• Install the ColdFusion .NET Extension and run the .NET extension service on the system on which the assemblies are installed. You do not have to install the extension or run the extension service on a ColdFusion system that accesses only remote assemblies. For installation instructions, see Installing and Using ColdFusion.
  • If the assemblies are located on a remote system, create Java proxies for the .NET classes that you use, copy the proxies to the ColdFusion system, and configure the remote system for access by the proxies. For information on these steps, see Using Microsoft .NET Assemblies in the Developing ColdFusion Applications. If the .NET assemblies are on your ColdFusion system, you do not have to perform these steps.
    Accessing methods and fieldsYou call .NET methods as you use any other ColdFusion object methods. In the simplest case, your application code uses the following format to call a .NET class method:

<cfobject type=".NET" name="mathInstance" class="mathClass"> 
assembly="C:/Net/Assemblies/math.dll"> 
<cfset myVar=mathInstance.multiply(1,2)>

If a .NET class has multiple constructors, and you do not want ColdFusion to use the default constructor to create the object, invoke a specific constructor by calling the special init method of the ColdFusion object with the constructor's arguments. For example, you can use the following tags to instantiate com.foo.MyClass(int, int):

<cfobject type=".NET" class="com.foo.MyClass" 
assembly="c:\temp\myLib.dll" name="myObj" > 
<cfset myObj.init(10, 5)>

You access and change .NET class public fields by calling the following methods:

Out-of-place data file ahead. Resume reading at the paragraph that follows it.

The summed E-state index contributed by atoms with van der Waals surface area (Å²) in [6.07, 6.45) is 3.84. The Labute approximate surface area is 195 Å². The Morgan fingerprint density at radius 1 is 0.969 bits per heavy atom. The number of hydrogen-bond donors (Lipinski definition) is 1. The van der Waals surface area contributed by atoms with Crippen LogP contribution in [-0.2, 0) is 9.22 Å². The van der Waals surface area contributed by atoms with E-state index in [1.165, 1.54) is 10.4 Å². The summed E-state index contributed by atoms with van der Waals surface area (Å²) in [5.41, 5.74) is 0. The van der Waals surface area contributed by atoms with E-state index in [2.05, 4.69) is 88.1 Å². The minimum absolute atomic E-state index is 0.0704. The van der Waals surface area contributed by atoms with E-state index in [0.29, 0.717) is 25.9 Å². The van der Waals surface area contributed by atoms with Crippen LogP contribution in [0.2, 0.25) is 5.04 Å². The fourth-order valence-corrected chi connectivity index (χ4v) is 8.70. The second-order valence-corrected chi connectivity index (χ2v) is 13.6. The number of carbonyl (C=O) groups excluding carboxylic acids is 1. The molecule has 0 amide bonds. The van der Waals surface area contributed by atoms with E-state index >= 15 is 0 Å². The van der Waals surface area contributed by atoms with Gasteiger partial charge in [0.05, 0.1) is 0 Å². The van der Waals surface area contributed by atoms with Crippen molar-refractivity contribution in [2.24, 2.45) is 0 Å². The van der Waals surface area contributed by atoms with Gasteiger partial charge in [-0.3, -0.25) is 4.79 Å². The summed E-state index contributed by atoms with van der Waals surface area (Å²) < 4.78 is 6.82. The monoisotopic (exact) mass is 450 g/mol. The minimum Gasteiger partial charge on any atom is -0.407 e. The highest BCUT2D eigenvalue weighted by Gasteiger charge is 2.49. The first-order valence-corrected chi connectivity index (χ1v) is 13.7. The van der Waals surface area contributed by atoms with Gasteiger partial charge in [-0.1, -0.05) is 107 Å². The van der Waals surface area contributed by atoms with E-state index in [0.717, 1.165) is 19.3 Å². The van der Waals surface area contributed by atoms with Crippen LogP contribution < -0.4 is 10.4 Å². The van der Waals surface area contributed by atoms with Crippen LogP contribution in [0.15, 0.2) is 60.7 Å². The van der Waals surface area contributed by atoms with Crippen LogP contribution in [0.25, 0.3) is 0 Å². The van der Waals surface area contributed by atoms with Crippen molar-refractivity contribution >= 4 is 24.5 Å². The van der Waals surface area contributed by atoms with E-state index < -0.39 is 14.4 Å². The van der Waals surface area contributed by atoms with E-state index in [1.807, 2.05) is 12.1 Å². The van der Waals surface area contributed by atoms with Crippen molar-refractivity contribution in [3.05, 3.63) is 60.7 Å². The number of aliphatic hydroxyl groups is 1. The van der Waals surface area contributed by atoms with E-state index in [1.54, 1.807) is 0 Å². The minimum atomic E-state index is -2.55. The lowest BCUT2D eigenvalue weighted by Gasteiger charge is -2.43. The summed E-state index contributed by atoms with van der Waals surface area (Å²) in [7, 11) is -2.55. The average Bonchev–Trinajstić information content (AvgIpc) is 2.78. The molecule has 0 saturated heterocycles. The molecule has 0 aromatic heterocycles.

Get_fieldName() 
Set_fieldName()

For example, if the .NET class has a public field named account, you can access and modify its value by using Get_acount() and Set_account() methods, respectively.

You can access, but not modify final fields, so you can only call Get_fieldName() for these fields.

Example

The following example uses the GetProcess method of the .NET System.Diagnostics.Process class to get and display information about the processes running on the local system. Because it uses a core .NET class, for which ColdFusion automatically generates proxies, you do not have to specify an assembly name in the cfobject tag. For more complex examples, including examples that use custom .NET classes, see Using Microsoft .NET Assemblies in the Developing ColdFusion Applications.

<cfobject type=".NET" name="proc" class="System.Diagnostics.Process"> 
<cfset processes = proc.GetProcesses()> 
<cfset arrLen = arrayLen(processes)> 

<table border=0 cellspacing="3" cellpadding="3"> 
<tr bgcolor="#33CCCC"> 
<td style="font-size:12px; font-weight:bold" nowrap>Process ID</td> 
<td style="font-size:12px; font-weight:bold" nowrap>Name</td> 
<td style="font-size:12px; font-weight:bold" nowrap>Memory (KB)</td> 
<td style="font-size:12px; font-weight:bold" nowrap>Peak Memory (KB)</td> 
<td style="font-size:12px; font-weight:bold" nowrap>Virtual Memory Size (KB)</td> 
<td style="font-size:12px; font-weight:bold" nowrap>Start Time</td> 
<td style="font-size:12px; font-weight:bold" nowrap>Total Processor Time</td> 
</tr> 
<cfloop from = 1 to="#arrLen#" index=i> 
<cfset process = processes[i]> 
<cfset id = process.Get_Id()> 
<cfif id neq 0> 
<cfoutput> 
<tr> 
<td align="right">#process.Get_Id()#</td> 
<td>#process.Get_ProcessName()#</td> 
<td align="right">#process.Get_PagedMemorySize()/1000#</td> 
<td align="right">#process.Get_PeakPagedMemorySize()/1000#</td> 
<td align="right">#process.Get_VirtualMemorySize()/1000#</td> 
<td>#process.Get_StartTime()#</td> 
<td>#process.Get_TotalProcessorTime()#</td> 
</tr> 
</cfoutput> 
</cfif> 
</cfloop> 
</table>